More avian flu cases in poultry in Nigeria, South Korea
South Korea has first case of highly pathogenic avian influenza in four months
While South Korea has announced the first outbreak of highly pathogenic avian influenza (HPAI) in four months, there have been further cases in Nigeria. In addition, the French government has announced further details of a scheme to compensate businesses affected by the disease.
Within the past two weeks, HPAI has returned to South Korea, and there have been 5 outbreaks in Nigeria.
New outbreaks in poultry
The Ministry for Agriculture, Food and Rural Affairs in South Korea has announced that 20 breeding ducks at a farm at Icheon have tested positive for the H5N8 strain of HPAI, reports news agency, Yonhap. The farm is 80km east of the capital city, Seoul, in the province of Gyeonggi. After all 10,970 ducks were culled, the farm was placed under quarantine to prevent the virus from spreading.
The last outbreak of HPAI in South Korea caused by this viral strain was in November of 2015, and the source of this latest virus is still under investigation.
Over the last two weeks, there have been five new outbreaks of HPAI caused by the H5N1 virus subtype in Nigeria. The veterinary authority there reported to the World Organisation for Animal Health (OIE) that all the birds affected – almost 14,000 – were laying hens of various ages. They were in the states of Edo, Kano, Katsina and Plateau – where previous cases have been reported – and the majority of birds were on farms. The disease also affected one backyard flock, and the authorities again attributed to the cause of the outbreaks to poor biosecurity.
Compensation for French companies affected by avian flu
Having announced the principle of compensation to avian flu-affected businesses in France in January, Minister of Agriculture, Stéphane Le Foll, gave more details last week about the support that will be provided by the French government.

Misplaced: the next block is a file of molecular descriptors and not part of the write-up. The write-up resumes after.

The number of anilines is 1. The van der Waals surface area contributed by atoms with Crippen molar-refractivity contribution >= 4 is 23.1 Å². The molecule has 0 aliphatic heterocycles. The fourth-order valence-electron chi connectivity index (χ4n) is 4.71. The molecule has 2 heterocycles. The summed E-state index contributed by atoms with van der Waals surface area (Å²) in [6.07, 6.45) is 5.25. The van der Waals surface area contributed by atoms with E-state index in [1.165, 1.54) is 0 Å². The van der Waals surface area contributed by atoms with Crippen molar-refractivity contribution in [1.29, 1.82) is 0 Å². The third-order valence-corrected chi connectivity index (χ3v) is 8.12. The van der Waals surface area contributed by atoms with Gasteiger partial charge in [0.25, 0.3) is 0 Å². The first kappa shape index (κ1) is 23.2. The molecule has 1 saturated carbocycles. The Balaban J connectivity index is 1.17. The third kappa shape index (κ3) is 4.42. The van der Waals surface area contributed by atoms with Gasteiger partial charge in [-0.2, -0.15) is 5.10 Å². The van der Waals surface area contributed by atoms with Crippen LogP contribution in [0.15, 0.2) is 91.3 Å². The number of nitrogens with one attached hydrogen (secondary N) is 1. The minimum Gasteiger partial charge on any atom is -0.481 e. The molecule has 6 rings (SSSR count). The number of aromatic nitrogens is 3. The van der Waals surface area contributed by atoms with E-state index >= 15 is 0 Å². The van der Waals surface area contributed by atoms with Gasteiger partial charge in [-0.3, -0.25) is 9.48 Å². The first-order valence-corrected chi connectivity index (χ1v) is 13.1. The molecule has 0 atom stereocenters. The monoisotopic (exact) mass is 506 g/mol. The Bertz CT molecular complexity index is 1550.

There is a budget of EUR130 million (US$148 million) for producers of ducks and geese as well as hatcheries. Up to EUR110 is available for farmers of waterfowl to cover their estimated losses, based on the number of lost birds and production, according to each type of production, established in consultation with the sector. An advance of at least 50 percent of the estimated loss will be paid by the end of May and the balance when the total impact is known. Almost EUR2 million has been offered to 76 affected farm businesses already. A similar scheme will be set up for producers of other poultry affected by the depopulation policy.
The remaining EUR20 million will be allocated in May to hatchery owners affected, whether they are located inside or outside the disease control zones.
For other businesses affected – for example, slaughterhouses, processors, transporters, sanitation companies and feed companies – compensation will be available for up to 2 years to cover losses once they have been assessed. The budget for compensation to these businesses is EUR60 million (US$68 million).
These assistive devices will be notified to the European Commission by the French government.
There have been no further reports of HPAI outbreaks in France since March 15, so the total number remains at 76.
One outbreak of low-pathogenic avian influenza (LPAI) has been reported to the OIE – the H5N3 virus was detected in a flock of 700 breeding geese at Montaut in the department of Landes, where 31 HPAI outbreaks have occurred. This is only the second time that this virus subtype has been confirmed during this series of outbreaks starting in December 2015, and it was detected as the result of routine surveillance. All the birds in the flock have been destroyed as a precaution.
No evidence of wild bird involvement in US outbreaks in 2015
Surveillance during an outbreak of HPAI H5N2 in Minnesota garnered only two HPAI isolates from wild birds, according to a recent study, according to the Center for Infectious Disease Research and Policy (CIDRAP), and other new research has revealed no evidence for HPAI circulation among migratory wild birds in Alaska.
New human cases of influenza A (H7N9) in humans
China’s health agency has informed the World Health Organization (WHO) about a total of 29 new confirmed cases of influenza A (H7N9), including 11 deaths, between January 17 and February 19. There has also been one further case in Hong Kong in a patient who had had contact with slaughtered poultry during a visit to mainland China. According to the case-tracking organization, FluTrackers, these latest cases bring the total number of confirmed cases to 770.